The restaurant should be able to deliver. So if your wait staff member looks confused, gently ask him/her to talk with the manager. You see, according to the licensing guidelines in most states (based on Food Code 2005), a calibrated thermometer should be on hand to check the final temperature. More recent guidelines specify the probe diameter (less than .065 inches) for thin foods (those less than 1/2”). Most hamburger patties fit the less than 2 inch thick description, so the appropriate thermometer should be available to check the temperature. Even better, the restaurant should record that this was done and by whom.
Yes, we have had problems in this country with outbreaks of foodborne illnesses – often due to dubious practices and failure to follow regulations. There needs to be strengthening of compliance – not more rules. Incentives, as Marler suggests, are a great idea – basic motivational research supports that approach. Yet everyone needs to take basic precautions – simply washing hands before eating, avoiding temperature abuse of foods, and cleaning food surfaces properly will go a long way to reducing risks. If President Obama had made a big deal of washing of his hands before eating, and of specifying the temperature of the burgers – that indeed would have been educational.
Another food safety blogger (Doug Powell at KSU) once joked about carrying a thermometer to neighborhood grilling events. I guess that is no different than carrying hand sanitizers around. Seriously though, those are logical actions. In my view, these steps are much more logical than avoiding certain foods just because there is an element of risk – a risk that is mitigated by proper cooking. In fact, there are feces from some species of animals (birds, deer, wild pigs, pets etc) on fresh produce. That is why we wash fresh produce before eating. So fire up the grill and enjoy a juicy hamburger – just cook it completely. Beef – it’s “what’s for dinner” in my house!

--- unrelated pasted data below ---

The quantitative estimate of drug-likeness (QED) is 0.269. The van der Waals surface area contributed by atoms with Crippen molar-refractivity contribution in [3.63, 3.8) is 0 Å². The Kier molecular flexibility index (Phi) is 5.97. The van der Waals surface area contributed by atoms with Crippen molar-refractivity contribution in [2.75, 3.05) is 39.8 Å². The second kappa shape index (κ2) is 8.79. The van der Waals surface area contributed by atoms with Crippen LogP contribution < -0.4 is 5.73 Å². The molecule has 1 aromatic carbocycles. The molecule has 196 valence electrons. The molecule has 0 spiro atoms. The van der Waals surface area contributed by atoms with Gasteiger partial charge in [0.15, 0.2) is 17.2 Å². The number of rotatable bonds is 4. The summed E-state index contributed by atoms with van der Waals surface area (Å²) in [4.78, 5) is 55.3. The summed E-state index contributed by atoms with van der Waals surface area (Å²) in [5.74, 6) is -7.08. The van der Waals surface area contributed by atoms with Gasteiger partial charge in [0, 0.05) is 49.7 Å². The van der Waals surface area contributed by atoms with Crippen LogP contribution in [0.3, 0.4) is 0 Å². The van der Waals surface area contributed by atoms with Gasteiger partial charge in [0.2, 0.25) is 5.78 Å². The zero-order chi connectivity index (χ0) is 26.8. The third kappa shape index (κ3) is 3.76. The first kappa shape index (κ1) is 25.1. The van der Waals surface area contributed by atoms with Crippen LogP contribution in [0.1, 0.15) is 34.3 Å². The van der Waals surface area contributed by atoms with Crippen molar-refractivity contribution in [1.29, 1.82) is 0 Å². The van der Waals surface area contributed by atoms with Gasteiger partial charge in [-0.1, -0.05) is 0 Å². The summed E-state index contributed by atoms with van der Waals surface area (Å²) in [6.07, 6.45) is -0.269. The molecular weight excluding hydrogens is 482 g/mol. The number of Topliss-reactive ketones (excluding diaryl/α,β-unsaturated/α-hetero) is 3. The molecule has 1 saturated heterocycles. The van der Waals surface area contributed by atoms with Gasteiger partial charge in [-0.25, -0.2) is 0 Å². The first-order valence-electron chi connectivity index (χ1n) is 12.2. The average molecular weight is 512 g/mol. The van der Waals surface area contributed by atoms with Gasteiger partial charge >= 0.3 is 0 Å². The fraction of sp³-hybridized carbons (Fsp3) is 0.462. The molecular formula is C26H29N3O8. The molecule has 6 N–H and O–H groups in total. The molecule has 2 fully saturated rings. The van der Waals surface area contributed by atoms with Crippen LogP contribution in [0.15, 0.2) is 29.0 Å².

Today’s entry is for those of a certain age: mature adults, boomers and Gen Xer’s as many of you may remember that in 1993, there was national interest in an outbreak of E. Coli O157:H7. This outbreak led to major changes in meat inspections and meat processing regulations. The outbreak at Jack-in- the-Box restaurants was a national wake-up call about the devastating impacts of foodborne illness –four young children died from eating hamburgers that were not cooked to a high enough temperature to kill this strain of the bacteria. We grieved with the families of those who died or who suffered life-altering health, and thought “wow, it could have been me”. The young children were most affected because their immune systems were less developed than the adults who had also eaten the same product. The outbreak awakened the country to hidden dangers, and raised awareness of the need to ensure safe food along the food chain.
Real progress has been made in the last 15 years in raising awareness by industry, employees, food producers, processors, government regulators, and consumers about the importance of food safety and proper sanitation. Brave parents of young children who have died due to negligence and priorities of greed over best practice have advocated for tighter controls. Much research, at all links of the food chain, has been conducted. Ideally, research is used in making decisions regarding policies about food production, processing and service regulations.
I am not so naïve that I don’t realize that occasionally greed trumps safety or that politics rather than sound science come into play as part of determining regulations, but generally, I do trust the food supply in the U.S. I personally have no qualms about food items I purchase. But I am vigilant and aware. The price I pay is getting teased (or eye rolls from my family) about having OCD and being overly picky. Small price as I am not much of a risk taker. Those of you whom have traveled elsewhere may have your own stories to tell about food practices – one of mine is the vision of whole chickens for sale hung at tents in market places of hot and humid climates (No sale to this customer).
Reported outbreaks suggest the last links in the food chain are the highest risk – so we ALL must be vigilant at home, and away from home, about taking action steps to minimize this risk. Speak up if you see an unsanitary practice (such as food handlers licking their fingers or not washing their hands). Be a SafeFood© Advocate – for yourself and your family. As the popular song by Crosby, Stills, Nash & Young goes: Teach your children well. Hopefully 15 years from today, in 2023, outbreaks of foodborne illnesses will be a thing of the past. The first three people to email me with a comment about this blog will receive a SafeFood© Advocate packet.